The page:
Wednesday, March 19, 2014
McKinney Conference Room
Michael Levien will present a paper that seeks to explain why the implementation of “free market” policies in India since the early 1990s has led to an expansion of the state’s role in dispossessing land from farmers. First, it argues that the process of economic liberalization that began in the early 1990s has generated an unprecedented demand for land that cannot be met through private purchase in rural land markets. Second, it argues that the fierce interstate competition for investment generated by liberalization has pushed state governments to expand their use of eminent domain to help private capital overcome this barrier. Third, it argues that this expansion of the state’s role in dispossessing land has been further incentivized by the licit and illicit rents that this role makes available to government coffers and individual officer-holders. The result has been a transition from a developmentalist regime of dispossession in which state governments limited themselves to expropriating land for public sector industrial and infrastructure projects to a neoliberal regime of dispossession in which states have become land brokers for private—and increasingly real estate—capital. Under this new regime of dispossession, exemplified by private Special Economic Zones, Indian states are expropriating more land for a broader range of purposes that are more difficult to legitimize with claims to “development” and the “national interest.” This helps to explain the proliferation of “land wars” across rural India in the past decade.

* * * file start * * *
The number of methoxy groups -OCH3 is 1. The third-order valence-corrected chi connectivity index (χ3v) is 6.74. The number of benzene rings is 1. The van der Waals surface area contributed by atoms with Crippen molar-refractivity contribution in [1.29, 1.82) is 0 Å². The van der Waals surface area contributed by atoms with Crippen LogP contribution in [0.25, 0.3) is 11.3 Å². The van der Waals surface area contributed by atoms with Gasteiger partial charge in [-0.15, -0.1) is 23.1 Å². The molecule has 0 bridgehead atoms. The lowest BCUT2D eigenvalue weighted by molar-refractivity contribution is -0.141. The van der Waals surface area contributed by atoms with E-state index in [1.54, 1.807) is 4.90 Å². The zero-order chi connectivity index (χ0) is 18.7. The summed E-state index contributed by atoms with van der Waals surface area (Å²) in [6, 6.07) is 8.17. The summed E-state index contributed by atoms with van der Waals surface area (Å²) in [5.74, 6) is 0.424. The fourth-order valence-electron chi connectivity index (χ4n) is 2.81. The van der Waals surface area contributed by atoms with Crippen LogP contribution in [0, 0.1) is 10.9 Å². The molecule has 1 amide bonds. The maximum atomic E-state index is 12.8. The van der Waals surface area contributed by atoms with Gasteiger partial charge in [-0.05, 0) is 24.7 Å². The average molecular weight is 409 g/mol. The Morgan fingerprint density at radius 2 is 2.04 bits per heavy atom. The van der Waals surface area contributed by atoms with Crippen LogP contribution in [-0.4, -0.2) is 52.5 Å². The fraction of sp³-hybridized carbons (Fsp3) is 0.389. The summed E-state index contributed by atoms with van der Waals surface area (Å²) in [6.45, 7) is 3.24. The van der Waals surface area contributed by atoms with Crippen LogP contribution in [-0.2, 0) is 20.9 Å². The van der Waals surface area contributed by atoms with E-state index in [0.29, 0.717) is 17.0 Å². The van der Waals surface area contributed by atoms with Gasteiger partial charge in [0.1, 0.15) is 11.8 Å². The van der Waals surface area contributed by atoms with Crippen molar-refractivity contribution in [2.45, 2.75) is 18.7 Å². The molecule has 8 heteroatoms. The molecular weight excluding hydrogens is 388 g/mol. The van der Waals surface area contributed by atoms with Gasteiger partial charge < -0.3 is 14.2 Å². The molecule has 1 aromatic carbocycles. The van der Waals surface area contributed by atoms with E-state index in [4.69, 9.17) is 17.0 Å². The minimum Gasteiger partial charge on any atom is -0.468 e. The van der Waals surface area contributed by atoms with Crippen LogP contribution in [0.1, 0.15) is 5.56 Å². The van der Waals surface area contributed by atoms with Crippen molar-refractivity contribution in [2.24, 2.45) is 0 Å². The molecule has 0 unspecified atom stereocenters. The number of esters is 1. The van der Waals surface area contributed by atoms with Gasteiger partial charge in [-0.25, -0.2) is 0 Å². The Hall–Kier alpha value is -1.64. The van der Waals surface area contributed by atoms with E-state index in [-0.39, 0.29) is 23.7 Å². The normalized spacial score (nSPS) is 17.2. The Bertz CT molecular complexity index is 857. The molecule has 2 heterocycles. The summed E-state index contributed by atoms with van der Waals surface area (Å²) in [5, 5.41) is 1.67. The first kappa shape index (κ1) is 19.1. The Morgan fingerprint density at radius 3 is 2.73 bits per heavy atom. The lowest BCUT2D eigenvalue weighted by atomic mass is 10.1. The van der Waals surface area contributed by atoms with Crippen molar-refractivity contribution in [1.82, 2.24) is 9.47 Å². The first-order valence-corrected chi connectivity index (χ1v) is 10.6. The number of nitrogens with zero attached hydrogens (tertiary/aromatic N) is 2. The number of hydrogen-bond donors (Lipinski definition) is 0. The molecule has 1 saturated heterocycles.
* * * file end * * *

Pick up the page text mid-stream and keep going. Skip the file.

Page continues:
Michael Levien is an assistant professor in the department of sociology at Johns Hopkins University.